Power BI Analyze in Excel

Power BI MCSA Certification Training Tips – Part 13: Analyze in Excel

To obtain your MCSA: BI Reporting you need to pass two exams: 70-778 (Analyzing and Visualizing Data with Power BI) and 70-779 (Analyzing and Visualizing Data with Excel). However, there is a huge overlap between the two exams resulting from the common BI features found in both Power BI and Excel: namely data modelling using the DAX language; and data connection and transformation using the M language.

We, at G Com Solutions, recommend to the clients to whom we supply Power BI Training that they prepare for both exams simultaneously and then sit both exams on the same day. We also run a 5 day Power BI MCSA Certification Prep course in London which includes both exams 70-778 and 70-779.

In this series of blog posts, we will be examining some of the key features of Power BI, Power Pivot and Power Query which you will need to master in order to pass the two exams.

In this topic, which applies equally to exam 70-779, we will examine the Analyze in Excel feature found in the Power BI Service.

Excel’s Analyze in Excel feature requires a Power BI Pro license and generates an Excel report connected to a Power BI dataset. Changes in the dataset are reflected in the Excel report.

This feature can be disable or enabled at the administration level along with the ability to export data from report visuals. To activate the feature, in the Power BI service, click Settings > Admin Portal.

In the Admin Portal, click on “Tenant Settings”.



And scroll down to the “Export and Sharing” category and expand “Export Data”. (The setting can be enabled for the entire organization or only for specific groups.)

If a free user attempts to use this feature, they will be prompted with an invitation to upgrade to a Power BI Pro license.

To experiment with the Analyze in Excel feature, we will create an Excel report linked to the Power BI sales report shown in the following screenshot.

Notice that this report has measures. This is important, since when using the Analyze in Excel feature, only measures can be placed in the values area of a pivot table. (Table fields are not allowed.)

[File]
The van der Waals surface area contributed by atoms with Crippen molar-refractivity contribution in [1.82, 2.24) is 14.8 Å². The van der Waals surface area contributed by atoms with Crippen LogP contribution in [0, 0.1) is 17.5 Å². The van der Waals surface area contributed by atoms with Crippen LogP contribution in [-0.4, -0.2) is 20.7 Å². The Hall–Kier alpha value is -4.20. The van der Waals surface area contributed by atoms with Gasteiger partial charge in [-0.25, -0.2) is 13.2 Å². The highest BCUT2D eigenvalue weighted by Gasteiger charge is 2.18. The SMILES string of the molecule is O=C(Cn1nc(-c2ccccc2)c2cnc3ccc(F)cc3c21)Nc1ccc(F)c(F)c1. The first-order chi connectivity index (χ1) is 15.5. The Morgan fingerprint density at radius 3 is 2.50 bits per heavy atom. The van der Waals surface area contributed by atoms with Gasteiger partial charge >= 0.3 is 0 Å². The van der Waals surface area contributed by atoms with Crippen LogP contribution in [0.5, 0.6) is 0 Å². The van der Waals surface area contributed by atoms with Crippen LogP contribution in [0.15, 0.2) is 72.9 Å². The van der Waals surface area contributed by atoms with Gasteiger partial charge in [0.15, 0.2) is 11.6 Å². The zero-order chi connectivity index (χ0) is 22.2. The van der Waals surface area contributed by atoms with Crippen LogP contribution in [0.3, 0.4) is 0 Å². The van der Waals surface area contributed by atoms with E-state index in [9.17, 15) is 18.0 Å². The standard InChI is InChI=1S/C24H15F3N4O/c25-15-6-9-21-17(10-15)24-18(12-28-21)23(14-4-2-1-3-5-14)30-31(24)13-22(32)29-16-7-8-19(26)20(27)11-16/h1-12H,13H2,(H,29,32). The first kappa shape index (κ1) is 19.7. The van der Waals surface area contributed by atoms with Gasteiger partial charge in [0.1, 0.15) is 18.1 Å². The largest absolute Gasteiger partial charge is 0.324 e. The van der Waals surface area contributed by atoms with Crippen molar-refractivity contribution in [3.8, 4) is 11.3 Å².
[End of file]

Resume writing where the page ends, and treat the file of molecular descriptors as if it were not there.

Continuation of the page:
Since this is a Power BI service feature, we must first publish the report.

Then, in the Power BI service, anyone who has access to the Sales Report can click the “Analyze in Excel” button next to the name of the report.

Alternatively, anyone with access to the underlying dataset, can choose “Analyze in Excel” from the ellipsis menu next to the name of the dataset.

When using this feature for the first time on any given Windows machine, a warning message will be displayed, informing you that you need to install some Excel updates. Simply click “Download” then download and install the required software.

If the message pops up even after you have installed the software, click “I’ve already installed these updates”.

Thereafter, clicking “Analyze in Excel” will download a file with a “.odc” extension. (Save the file to any convenient location.)

When you double-click the downloaded “.odc” file, it will open in Microsoft Excel.

If your system displays a Microsoft Excel security notice informing you that “Data connections have been blocked…”, simply click on the “Enable” button.

If your Excel sign in is also the username with which you login to a Power BI tenant different to the one from which the “.odc” file was downloaded, you will see this error.

Simply click “OK” to dismiss the message and then sign in to the Power BI tenant from which the “.odc” file was downloaded.

When the file does finally open, it will contain a report consisting of a blank pivot table ready to be populated with fields from the Power BI dataset.

The only key difference between building a report from a Power BI dataset, and from a native Excel source, is that numeric columns cannot be dragged into the values area.

An error is generated whenever you attempt to do this informing you that “The field you are moving cannot be placed in that area of the report”.

Therefore, if you want your users to be able to use the “Analyze in Excel” feature effectively, you need to ensure that you create all the measures that they will need to build their reports. (Thus, we cannot drag a Revenue column to the values area of a pivot table, but we can drag a Revenue measure.)

To access the refresh options for the dataset, click Data > Properties.

In the Connection properties, you have the option to set up a scheduled refresh “every N minutes”. You can also have the dataset automatically refresh every time the file is opened.